Paradox and Truth
Rethinking Van Til on the Trinity
by Comparing Van Til, Plantinga, and Kuyper
by Rev. Ralph Allan Smith
Cornelius Van Til's doctrine of the Trinity has been variously viewed.
On the one hand, it has been misconstrued as heretical or attacked as
rash and dangerous by some. On the other hand, however, a not insignificant
group of theologians and Christian writers has found Van Til's doctrine
of the Trinity to be a fruitful source for serious work to develop a truly
Christian worldview. The contrast between the two groups' evaluation of
Van Til could not be greater. Evaluating Van Til is something of a theological
problem, which has now become further complicated by recent studies of
the doctrine of the Trinity which have been critical of Augustine's formulation
-- the foundation of Van Til's approach. A Reformed representative of
those critical of Augustine is Cornelius Plantinga, Jr.1 who offers, in
the place of the traditional statements of the doctrine, a social view
of the Trinity.
This recent study of the Trinity invites reconsideration of Van Til's
view. Does Plantinga's social view of the Trinity and recent critique
of Augustine require a revision of Van Til's approach? What about Van
Til's use of non-traditional language? Is it legitimate or is it a "novelty"
that causes confusion? What are the worldview implications of Van Til's
view of the Trinity and does Plantinga's view significantly alter these?
To consider these and similar questions, we introduce and evaluate Cornelius
Plantinga's social view of the Trinity, briefly explain and attempt to
defend certain aspects of Van Til's view and compare it with Plantinga's,
and, finally, suggest a revision of Van Til's view that sets the doctrine
of the Trinity more clearly at the center of systematic and Biblical theology
and the Christian worldview. It is my purpose to help bring Van Til's
profound exposition of the Trinity back into the discussion of this doctrine
and, in that connection, to help stimulate further consideration of the
worldview implications of the doctrine of the Trinity.
Relative Neglect of Van Til
One reason for this paper is the relative neglect of Van Til by evangelicals.
Considering the literature produced by his followers, one would think
that even theologians who did not favor Van Til's views would have much
to say about him, but this is not the case. Evangelical theologian Stanley
Grenz, for example, who has recently written a systematic theology centered
in the doctrine of the Trinity, writes as if not only Van Til, but
even John Calvin -- who provided the most sententious discussion of the
Trinity in the entire Reformation era  -- did not exist. For Grenz,
Karl Barth, Karl Rahner, Jurgen Moltmann, and Wolfhart Pannenberg are
the twentieth century theologians who have made contributions which deserve
our attention. Not Van Til. The leading Evangelical theologian of the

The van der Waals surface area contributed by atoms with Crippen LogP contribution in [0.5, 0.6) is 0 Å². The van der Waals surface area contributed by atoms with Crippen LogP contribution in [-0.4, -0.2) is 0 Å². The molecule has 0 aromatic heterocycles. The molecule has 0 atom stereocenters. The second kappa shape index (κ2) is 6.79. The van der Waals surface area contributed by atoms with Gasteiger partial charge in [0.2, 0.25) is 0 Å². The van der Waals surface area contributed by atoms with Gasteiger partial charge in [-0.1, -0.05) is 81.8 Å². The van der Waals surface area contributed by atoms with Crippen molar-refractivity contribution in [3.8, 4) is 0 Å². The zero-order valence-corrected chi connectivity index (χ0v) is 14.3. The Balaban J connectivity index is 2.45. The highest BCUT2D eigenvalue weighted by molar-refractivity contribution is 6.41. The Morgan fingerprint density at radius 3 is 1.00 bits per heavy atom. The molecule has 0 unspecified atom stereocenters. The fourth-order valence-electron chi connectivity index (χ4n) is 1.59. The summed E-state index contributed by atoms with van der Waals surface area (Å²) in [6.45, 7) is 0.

second half of the century, Carl F. H. Henry, writing in 1982, when Van
Tillians were in the process of publishing a rapidly growing body of literature
which related the Trinity to academic and everyday life, went so far as
Louis Berkhof, Cornelius Van Til, J. Oliver Buswell, Jr., Gordon H.
Clark, and Samuel Mikolaski support the orthodox view in their theological
writings. But American evangelical theology has not on the whole contributed
significant literature to the current revival of trinitarian interest.
Was Henry ignorant of the fact that Van Til taught the doctrine of the
Trinity as the Biblical solution to the problem of the one and the many
and therefore as relevant to every academic or philosophical problem?
What could be more significant than a view of the Trinity which places
the doctrine not only in the center of the entire theological enterprise,
but also every academic and practical discipline, a view of the Trinity
which sets forth the Triune God as the very heart of the entire Christian
Van Til may or may not have been successful, but it is nothing less than
this which Van Til attempted. His view deserves attention and those who
decide that he did not succeed have the opportunity to take up the challenge
to offer a better approach. For whether or not Van Til was correct in
the way he expounded the doctrine of the Trinity and its place in the
Christian worldview, can any Christian doubt that God Himself, as the
Triune Creator, Redeemer, and Lord of all, must be the foundation, the
center, and the aim of all Christian thought?
The Evangelical Worldview and the Trinity
Contrary to what one might expect, among evangelical Christians the doctrine
of the Trinity seems not to be considered an important part of the Christian
worldview -- if, that is, we are to judge their faith by the place the
doctrine of the Trinity holds in published studies of the Christian worldview.
A brief survey of some of the major evangelical writers suggests that
the Trinity is secondary at best. Francis Schaeffer, a student of Van
Til and the evangelical writer who popularized the idea of the (IR(BChristian
worldview," did give attention to the Trinity, but unlike Van
Til, Schaeffer did not make the doctrine of the Trinity a central concern.
Other evangelical writers on the Christian worldview, though following